Your Fireplace Is The Center of a Room.
Looking back at the times I lived in historic homes, I noticed that the fireplace was the center of every room it was placed in. Not only do I say that because they were a focal point but because they were placed in the center of one wall in the room with symmetrical spacing on each side; thus, they were treated as a focal point. They were wood-burning and had lovely decorative screens in front of them. As expected, the hearth was in slate or another kind of natural stone. The mantels were wood or plaster or stone, with cladding from the bottom to the top – by that I mean, to the ceiling or to the bottom of the crown on the walls.
These fireplaces drew you to them. They made you disconnect from the rest of the world to reconnect with yourself and time, and perhaps a good book, and with others. I remember seeing people sitting near the fireplace to not only keep warm but to enjoy the ambience they projected: Warmth, Comfort, and Peace.
Your Fireplace Deserves More Attention.
Long gone are the days where we designed rooms around a fireplace. Long gone are the days we considered the room’s actual use and all of it’s furnishings before placing the fireplace on the plan or on the wall. We suddenly cast them off to the side with a mantel and a shallow hearth or simply insert them into the walls of our modern homes and don’t think of how they lend to the beauty of the home, nor it’s appeal to potential buyers in the near or distant future. Long gone are the days that we have made them a featured luxury. Today, most are nothing more than a Golden Lily: Owned purely to acknowledge said ownership.
Make It a Feature Again. You Deserve it.
If you are building a new home in the near future, consider your furniture setting and requirements before committing to the unit’s placement. If you are currently living in the completed home, consider adding to its presence. Here is my professional advice about how fireplaces look best, categorized by style:
Old World, Mediterranean, Spanish, Italian: Beautiful stone units that anchor the room. Cladding [stone in the same or complementary finish/material] lines the wall the firebox is built into. This technique showcases the entire room by returning the space to “The Old World”, or should I say , in design terms “The New World”. Stone is the go-to solid material that gives it a presence but the cladding is what makes the statement as it allows guests and homeowners alike to notice the wall and fireplace.
I’m going to give you tips on how to make your featured wall come back to life.
Consider tone and texture.
In this image, the fireplace was complemented by the brick’s tone and texture. By using the brick, it added an inner-city feel to an otherwise rustic-meets-coastal space. If you don’t want to invest in brick, opt for dimensional wallpaper or faux finishing of the walls. On a side-note: notice the placement of the furniture. This space was planned [design term for this is “Space Planning”]. This permits function of the space and maximizes usability by knowing how you want to place the furniture and designing the room around it. Sadly, this is one of the most under-rated services offered by design professionals. Without this, most spaces have furniture ill-balanced because the fireplace was thought of first, furniture placement second when they should have been done together and prior to construction to avoid discord between the two.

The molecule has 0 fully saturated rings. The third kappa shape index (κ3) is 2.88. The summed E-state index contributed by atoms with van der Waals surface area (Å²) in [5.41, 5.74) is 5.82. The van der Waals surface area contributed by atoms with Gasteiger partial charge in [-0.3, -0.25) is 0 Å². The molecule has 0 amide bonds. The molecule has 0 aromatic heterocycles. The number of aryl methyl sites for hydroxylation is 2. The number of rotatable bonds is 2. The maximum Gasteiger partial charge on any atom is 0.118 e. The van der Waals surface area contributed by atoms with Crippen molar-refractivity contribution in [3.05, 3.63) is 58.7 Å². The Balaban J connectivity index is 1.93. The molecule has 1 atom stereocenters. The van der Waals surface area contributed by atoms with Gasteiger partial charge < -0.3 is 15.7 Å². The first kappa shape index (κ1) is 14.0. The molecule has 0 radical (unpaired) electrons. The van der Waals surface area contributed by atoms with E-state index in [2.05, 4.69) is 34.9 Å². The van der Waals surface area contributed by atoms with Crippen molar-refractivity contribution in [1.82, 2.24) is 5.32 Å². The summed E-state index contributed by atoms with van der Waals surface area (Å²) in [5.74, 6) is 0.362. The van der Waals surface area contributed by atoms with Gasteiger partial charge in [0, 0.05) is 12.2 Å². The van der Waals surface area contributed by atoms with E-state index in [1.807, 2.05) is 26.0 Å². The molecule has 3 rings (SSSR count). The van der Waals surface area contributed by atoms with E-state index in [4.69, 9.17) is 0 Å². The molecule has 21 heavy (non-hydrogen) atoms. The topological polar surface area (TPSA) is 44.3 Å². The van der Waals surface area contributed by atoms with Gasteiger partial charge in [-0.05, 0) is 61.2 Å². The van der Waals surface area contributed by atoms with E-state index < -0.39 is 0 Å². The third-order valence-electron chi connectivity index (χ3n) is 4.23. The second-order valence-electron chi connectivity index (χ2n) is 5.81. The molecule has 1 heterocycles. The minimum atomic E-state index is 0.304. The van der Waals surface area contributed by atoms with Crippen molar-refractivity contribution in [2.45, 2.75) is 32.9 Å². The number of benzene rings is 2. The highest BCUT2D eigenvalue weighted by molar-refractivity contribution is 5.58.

Use faux finishing techniques in place of cladding.
Cladding the wall that features the fireplace can be expensive. Using paint and faux finishes to the walls is an option for anyone that doesn’t want to tile their walls. Antiquing and patinas are the go-to choice for most homeowners.
Stained Wood Beams or Trusses.
Real or Faux wood beams: If you have them, consider the option that they complement your fireplace. In this next image, the finish of the fireplace was supported by the finish of the overhead beams. All open-structures point to the focus of the room by leading back to the feature wall. This is a reasonable approach in any Rustic Design style.
Add Rich, Bold, Saturated Color.
If your design style permits it, adding a rich, deep, bold tone to the feature wall will make the fireplace stand out. In this Contemporary-meets-French-Federal space, the cool hues of the stone concede with the color of the wall and the gold in the mirror. The act of placing this saturated color on the wall alone, made the mirror’s frame and finish noticeably reach out to and draw your attention, while making the fireplace itself subtly stand out.
Add Ledge Stone against Metal
If you have a modern or contemporary setting, adding a natural stone adds appeal to the fireplace wall. The contrast between the smooth metal and textured ledge stone in this image created a rough, dimensional feature finish that gets your attention and defines the direction of the space.
Your fireplace should be a focal point in your home. The feature wall should complement your fireplace. By adding color, faux finishes or solid materials to the walls, you set a well-balanced tone to the space. Stop hanging on to your Golden Lily. Put it to use by showcasing it, thus making your space, once again, spectacular. You’ll hear it in the oohs and aahs of your friends and guests when they visit. If you have a wall that needs to be brought back to life and need a little professional direction, contact us! We would love to help!
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